The myriad ways to engineer cells (2024)


The myriad ways to engineer cells? ›

All of these modifications can be done via genome editing (through CRISPR-associated nucleases), transposon systems (such as Sleeping Beauty or piggyBac) or the viral transduction or non-viral transfection of nucleic acid payloads (for example, in optogenetics, these can be light-responsive gene-expression systems).

How can cells be engineered? ›

One general form of cell engineering involves altering natural cell production to achieve a more desirable yield or shorter production time. A possible method for changing natural cell production includes boosting or repressing genes that are involved in the metabolism of the product.

What is cell bioengineering? ›

Cellular engineering applies the principles and methods of engineering to the problems of cell and molecular biology of both a basic and applied nature. As biomedical engineering has shifted from the organ and tissue level to the cellular and sub-cellular level, cellular engineering has emerged as a new area.

What is an example of cellular engineering? ›

Examples of cellular engineering techniques include genetic engineering, where genes are added, removed, or modified in cells to alter their behavior, and tissue engineering, where cells are combined with biomaterials to create artificial tissues or organs.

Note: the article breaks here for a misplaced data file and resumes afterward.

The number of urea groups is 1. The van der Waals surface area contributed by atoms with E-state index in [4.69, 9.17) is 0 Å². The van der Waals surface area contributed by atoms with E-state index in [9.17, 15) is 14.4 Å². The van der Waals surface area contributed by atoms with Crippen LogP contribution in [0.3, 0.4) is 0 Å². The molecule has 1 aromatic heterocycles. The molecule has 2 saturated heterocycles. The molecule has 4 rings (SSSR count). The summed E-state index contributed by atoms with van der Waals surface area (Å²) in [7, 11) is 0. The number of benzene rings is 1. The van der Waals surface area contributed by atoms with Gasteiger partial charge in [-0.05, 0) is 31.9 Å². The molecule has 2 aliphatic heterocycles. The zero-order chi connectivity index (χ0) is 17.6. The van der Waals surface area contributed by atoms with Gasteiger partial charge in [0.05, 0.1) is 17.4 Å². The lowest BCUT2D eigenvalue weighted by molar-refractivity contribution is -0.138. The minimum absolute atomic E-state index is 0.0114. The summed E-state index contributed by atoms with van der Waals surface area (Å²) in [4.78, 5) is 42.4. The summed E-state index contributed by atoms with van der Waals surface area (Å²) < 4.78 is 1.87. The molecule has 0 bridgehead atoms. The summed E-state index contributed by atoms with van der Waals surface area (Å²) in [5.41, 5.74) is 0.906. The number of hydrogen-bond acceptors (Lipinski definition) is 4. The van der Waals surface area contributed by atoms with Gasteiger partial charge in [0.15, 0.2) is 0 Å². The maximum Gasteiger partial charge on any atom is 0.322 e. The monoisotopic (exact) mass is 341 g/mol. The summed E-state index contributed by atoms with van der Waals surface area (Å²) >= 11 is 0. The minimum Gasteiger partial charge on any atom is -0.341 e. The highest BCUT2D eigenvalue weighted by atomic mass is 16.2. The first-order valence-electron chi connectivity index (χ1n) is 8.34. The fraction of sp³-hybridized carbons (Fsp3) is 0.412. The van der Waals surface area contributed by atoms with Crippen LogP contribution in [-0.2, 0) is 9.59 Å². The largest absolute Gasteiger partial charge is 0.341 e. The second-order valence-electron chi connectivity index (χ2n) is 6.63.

Have we created a synthetic cell? ›

In Spiroplasma, scientists had already identified seven genes likely to aid this kind of cell movement. But confirming these genes' precise roles experimentally has proved challenging. The team turned to a synthetic cell, called JCVI-syn3.

Can we engineer a cell? ›

The fast-developing synthetic biology (SB) has provided many genetic tools to reprogram and engineer cells for improved performance, novel functions, and diverse applications. Such cell engineering resources can play a critical role in the research and development of novel therapeutics.

What are three examples of bioengineering? ›

Examples of bioengineering include:
  • artificial hips, knees and other joints.
  • ultrasound, MRI and other medical imaging techniques.
  • using engineered organisms for chemical and pharmaceutical manufacturing.

How are stem cells engineered? ›

Regeneration or reconstruction of damaged or diseased tissues and organs by tissue engineering requires three components: (1) cells harvested from various donor tissues, including adult stem or progenitor cells derived from bone, nerve, liver, cartilage, or embryonic and induced pluripotent stem cells; (2) scaffolds, ...

Is bioengineering a real thing? ›

Bioengineering is the study of applied engineering practices in general biology. Bioengineers' work often focuses on general theory that can be applied to various areas of natural sciences to solve problems.

What is cell tissue engineering? ›